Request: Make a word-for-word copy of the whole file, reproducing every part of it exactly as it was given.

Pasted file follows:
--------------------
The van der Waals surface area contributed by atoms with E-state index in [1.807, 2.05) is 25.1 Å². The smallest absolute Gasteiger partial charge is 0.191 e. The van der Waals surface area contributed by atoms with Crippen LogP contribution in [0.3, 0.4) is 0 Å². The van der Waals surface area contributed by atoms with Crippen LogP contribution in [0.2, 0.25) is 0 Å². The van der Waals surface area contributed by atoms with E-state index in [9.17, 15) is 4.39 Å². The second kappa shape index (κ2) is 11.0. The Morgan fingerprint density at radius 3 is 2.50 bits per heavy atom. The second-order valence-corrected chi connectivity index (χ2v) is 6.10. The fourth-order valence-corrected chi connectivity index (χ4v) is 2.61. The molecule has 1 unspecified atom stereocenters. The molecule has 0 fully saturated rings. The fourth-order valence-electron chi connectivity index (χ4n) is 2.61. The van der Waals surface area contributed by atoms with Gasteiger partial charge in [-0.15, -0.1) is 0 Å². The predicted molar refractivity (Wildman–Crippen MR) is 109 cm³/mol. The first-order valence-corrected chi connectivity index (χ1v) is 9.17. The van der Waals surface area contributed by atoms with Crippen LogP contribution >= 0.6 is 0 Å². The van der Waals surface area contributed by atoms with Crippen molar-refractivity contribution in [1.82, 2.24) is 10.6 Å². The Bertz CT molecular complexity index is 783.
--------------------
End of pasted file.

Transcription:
The van der Waals surface area contributed by atoms with E-state index in [1.807, 2.05) is 25.1 Å². The smallest absolute Gasteiger partial charge is 0.191 e. The van der Waals surface area contributed by atoms with Crippen LogP contribution in [0.3, 0.4) is 0 Å². The van der Waals surface area contributed by atoms with Crippen LogP contribution in [0.2, 0.25) is 0 Å². The van der Waals surface area contributed by atoms with E-state index in [9.17, 15) is 4.39 Å². The second kappa shape index (κ2) is 11.0. The Morgan fingerprint density at radius 3 is 2.50 bits per heavy atom. The second-order valence-corrected chi connectivity index (χ2v) is 6.10. The fourth-order valence-corrected chi connectivity index (χ4v) is 2.61. The molecule has 1 unspecified atom stereocenters. The molecule has 0 fully saturated rings. The fourth-order valence-electron chi connectivity index (χ4n) is 2.61. The van der Waals surface area contributed by atoms with Gasteiger partial charge in [-0.15, -0.1) is 0 Å². The predicted molar refractivity (Wildman–Crippen MR) is 109 cm³/mol. The first-order valence-corrected chi connectivity index (χ1v) is 9.17. The van der Waals surface area contributed by atoms with Crippen LogP contribution >= 0.6 is 0 Å². The van der Waals surface area contributed by atoms with Crippen molar-refractivity contribution in [1.82, 2.24) is 10.6 Å². The Bertz CT molecular complexity index is 783.